After much speculation, England have appointed Chris Silverwood as their new head coach across all formats, replacing Trevor Bayliss who stepped down from the role at the end of the home summer.
Ashley Giles, the ECB’s director of men’s cricket, has taken his time in appointing Bayliss’s replacement with a number of candidates sounded out for the post including Alec Stewart, Gary Kirsten and Graham Ford. But Giles has opted for continuity in appointing the 44 year-old Silverwood who has been the team’s fast-bowling coach since the start of the 2017/18 Ashes series.
The ECB’s selection panel comprised Giles, Chief Executive Officer Tom Harrison and Head of Coach Development John Neal who unanimously agreed that Silverwood was their man having impressed during the interview process. Reports suggested that Kirsten, the former head coach of both South Africa and India, may have been the front runner but that he fell behind Silverwood after interviewing poorly. Giles described the former Yorkshire and England fast-bowler, as “the standout candidate”.
Giles has previously stated that although he wanted the best person for the job, choosing an Englishman was always his preference. Silverwood will be just the second home-grown head coach to take charge of England since the turn of the millennium. His appointment is a boost for the ECB’s much vaunted – and costly – coach education programme as well as for the county game with Silverwood having learnt his coaching trade at Essex, first as a bowling coach and then as head coach, culminating in the club’s first Championship victory in 25 years in 2017.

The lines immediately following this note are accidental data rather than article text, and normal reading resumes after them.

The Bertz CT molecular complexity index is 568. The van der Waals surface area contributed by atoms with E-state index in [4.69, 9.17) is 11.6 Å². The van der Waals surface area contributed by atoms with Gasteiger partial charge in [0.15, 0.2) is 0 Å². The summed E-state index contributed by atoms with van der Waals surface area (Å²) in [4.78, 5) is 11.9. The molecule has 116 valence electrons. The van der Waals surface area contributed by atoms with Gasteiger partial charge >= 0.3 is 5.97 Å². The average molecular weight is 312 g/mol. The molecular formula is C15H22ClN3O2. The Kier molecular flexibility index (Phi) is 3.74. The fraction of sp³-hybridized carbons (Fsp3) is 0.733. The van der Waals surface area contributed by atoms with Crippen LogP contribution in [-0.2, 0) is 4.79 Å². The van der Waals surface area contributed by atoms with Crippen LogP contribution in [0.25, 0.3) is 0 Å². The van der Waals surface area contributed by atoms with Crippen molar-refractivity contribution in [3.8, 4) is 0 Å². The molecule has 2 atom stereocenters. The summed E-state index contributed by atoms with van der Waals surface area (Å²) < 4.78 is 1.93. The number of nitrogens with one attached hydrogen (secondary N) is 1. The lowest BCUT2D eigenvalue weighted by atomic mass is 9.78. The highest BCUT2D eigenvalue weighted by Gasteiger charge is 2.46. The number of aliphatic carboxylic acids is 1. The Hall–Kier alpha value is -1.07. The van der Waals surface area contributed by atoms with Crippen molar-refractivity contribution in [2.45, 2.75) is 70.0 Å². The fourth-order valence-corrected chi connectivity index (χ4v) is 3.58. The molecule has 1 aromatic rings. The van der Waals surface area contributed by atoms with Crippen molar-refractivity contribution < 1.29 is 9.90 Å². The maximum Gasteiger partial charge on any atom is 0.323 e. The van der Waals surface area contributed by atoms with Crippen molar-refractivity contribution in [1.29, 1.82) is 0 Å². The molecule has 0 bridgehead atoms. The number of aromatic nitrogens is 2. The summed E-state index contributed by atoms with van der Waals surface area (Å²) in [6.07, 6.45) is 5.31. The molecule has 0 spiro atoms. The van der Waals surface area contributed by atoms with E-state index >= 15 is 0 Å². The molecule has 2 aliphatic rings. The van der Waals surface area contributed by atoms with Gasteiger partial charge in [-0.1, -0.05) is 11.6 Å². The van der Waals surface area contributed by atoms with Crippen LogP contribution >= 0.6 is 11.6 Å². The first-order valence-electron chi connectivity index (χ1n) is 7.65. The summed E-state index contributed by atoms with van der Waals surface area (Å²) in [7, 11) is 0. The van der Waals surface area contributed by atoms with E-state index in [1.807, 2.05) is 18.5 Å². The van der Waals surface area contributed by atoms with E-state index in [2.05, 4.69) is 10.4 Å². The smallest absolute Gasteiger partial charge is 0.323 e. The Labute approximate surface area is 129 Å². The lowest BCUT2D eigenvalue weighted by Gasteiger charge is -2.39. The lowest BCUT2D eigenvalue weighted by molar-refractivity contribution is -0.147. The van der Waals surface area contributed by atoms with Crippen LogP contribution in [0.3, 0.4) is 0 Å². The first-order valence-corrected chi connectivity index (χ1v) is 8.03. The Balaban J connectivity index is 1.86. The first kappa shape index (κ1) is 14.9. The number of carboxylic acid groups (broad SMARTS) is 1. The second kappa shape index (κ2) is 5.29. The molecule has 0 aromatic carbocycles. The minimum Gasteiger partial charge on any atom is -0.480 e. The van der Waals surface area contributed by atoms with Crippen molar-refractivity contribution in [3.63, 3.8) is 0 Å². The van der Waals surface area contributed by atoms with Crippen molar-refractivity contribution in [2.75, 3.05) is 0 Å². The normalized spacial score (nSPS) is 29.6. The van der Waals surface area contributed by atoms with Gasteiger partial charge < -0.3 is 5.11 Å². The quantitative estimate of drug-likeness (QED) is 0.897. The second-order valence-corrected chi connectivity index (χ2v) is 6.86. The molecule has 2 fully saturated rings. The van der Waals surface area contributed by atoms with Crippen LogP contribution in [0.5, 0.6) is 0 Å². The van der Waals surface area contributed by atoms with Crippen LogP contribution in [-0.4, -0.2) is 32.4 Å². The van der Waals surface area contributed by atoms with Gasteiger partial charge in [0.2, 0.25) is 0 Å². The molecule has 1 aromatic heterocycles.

“We are delighted to confirm Chris as England men’s head coach,” said Giles. “We have gone through a thorough process and looked at all the options that were available to us. Chris was the standout candidate.
“I believe he is what we need to take our international teams forward. He is somebody we know well, but it is his intimate understanding of our structures and systems and his close relationships with Test captain Joe Root and white-ball captain Eoin Morgan that will help us develop our plans for the next few years.
“He has performed exceptionally well during his role as an assistant coach and has the ultimate respect of the players’ that have worked with him. Chris demonstrated in his interview a clear understanding and strategy of how both the red and white ball teams need to evolve. He has some detailed thoughts on what it will take to win the Ashes in Australia and win major ICC white-ball tournaments.
“His relationships with the first-class game, in particular county coaches and Directors of Cricket, will be invaluable. Having led Essex to the County Championship title in 2017, his legacy is very much in evidence this campaign, which saw Essex win the domestic double of the Specsavers County Championship and the Vitality Blast. Ultimately, his highest quality is that he is a winner and that will be an important part of the job as we look to strive to become the most respected team in the world across all formats.”